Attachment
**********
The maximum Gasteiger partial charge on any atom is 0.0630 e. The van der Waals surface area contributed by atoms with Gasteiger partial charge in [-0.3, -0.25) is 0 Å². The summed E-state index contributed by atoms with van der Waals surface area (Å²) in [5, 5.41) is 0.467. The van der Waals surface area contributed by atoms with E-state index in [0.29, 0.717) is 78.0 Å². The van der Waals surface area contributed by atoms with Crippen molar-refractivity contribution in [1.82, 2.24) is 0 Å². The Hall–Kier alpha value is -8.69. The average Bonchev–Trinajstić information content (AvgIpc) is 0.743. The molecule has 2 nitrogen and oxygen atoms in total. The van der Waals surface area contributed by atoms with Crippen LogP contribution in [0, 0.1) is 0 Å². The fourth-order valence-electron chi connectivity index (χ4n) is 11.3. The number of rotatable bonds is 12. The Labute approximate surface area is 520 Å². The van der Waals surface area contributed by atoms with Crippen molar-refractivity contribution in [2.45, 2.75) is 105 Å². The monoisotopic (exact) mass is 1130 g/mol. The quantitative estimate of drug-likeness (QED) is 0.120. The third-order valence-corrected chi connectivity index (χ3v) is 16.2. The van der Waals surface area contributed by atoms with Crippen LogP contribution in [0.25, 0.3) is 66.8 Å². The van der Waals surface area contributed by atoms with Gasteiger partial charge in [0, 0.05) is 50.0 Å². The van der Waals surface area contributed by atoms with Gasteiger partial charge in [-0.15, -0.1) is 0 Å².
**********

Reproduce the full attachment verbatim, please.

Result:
The maximum Gasteiger partial charge on any atom is 0.0630 e. The van der Waals surface area contributed by atoms with Gasteiger partial charge in [-0.3, -0.25) is 0 Å². The summed E-state index contributed by atoms with van der Waals surface area (Å²) in [5, 5.41) is 0.467. The van der Waals surface area contributed by atoms with E-state index in [0.29, 0.717) is 78.0 Å². The van der Waals surface area contributed by atoms with Crippen molar-refractivity contribution in [1.82, 2.24) is 0 Å². The Hall–Kier alpha value is -8.69. The average Bonchev–Trinajstić information content (AvgIpc) is 0.743. The molecule has 2 nitrogen and oxygen atoms in total. The van der Waals surface area contributed by atoms with Crippen LogP contribution in [0, 0.1) is 0 Å². The fourth-order valence-electron chi connectivity index (χ4n) is 11.3. The number of rotatable bonds is 12. The Labute approximate surface area is 520 Å². The van der Waals surface area contributed by atoms with Crippen molar-refractivity contribution in [2.45, 2.75) is 105 Å². The monoisotopic (exact) mass is 1130 g/mol. The quantitative estimate of drug-likeness (QED) is 0.120. The third-order valence-corrected chi connectivity index (χ3v) is 16.2. The van der Waals surface area contributed by atoms with Crippen LogP contribution in [0.25, 0.3) is 66.8 Å². The van der Waals surface area contributed by atoms with Gasteiger partial charge in [0, 0.05) is 50.0 Å². The van der Waals surface area contributed by atoms with Gasteiger partial charge in [-0.15, -0.1) is 0 Å².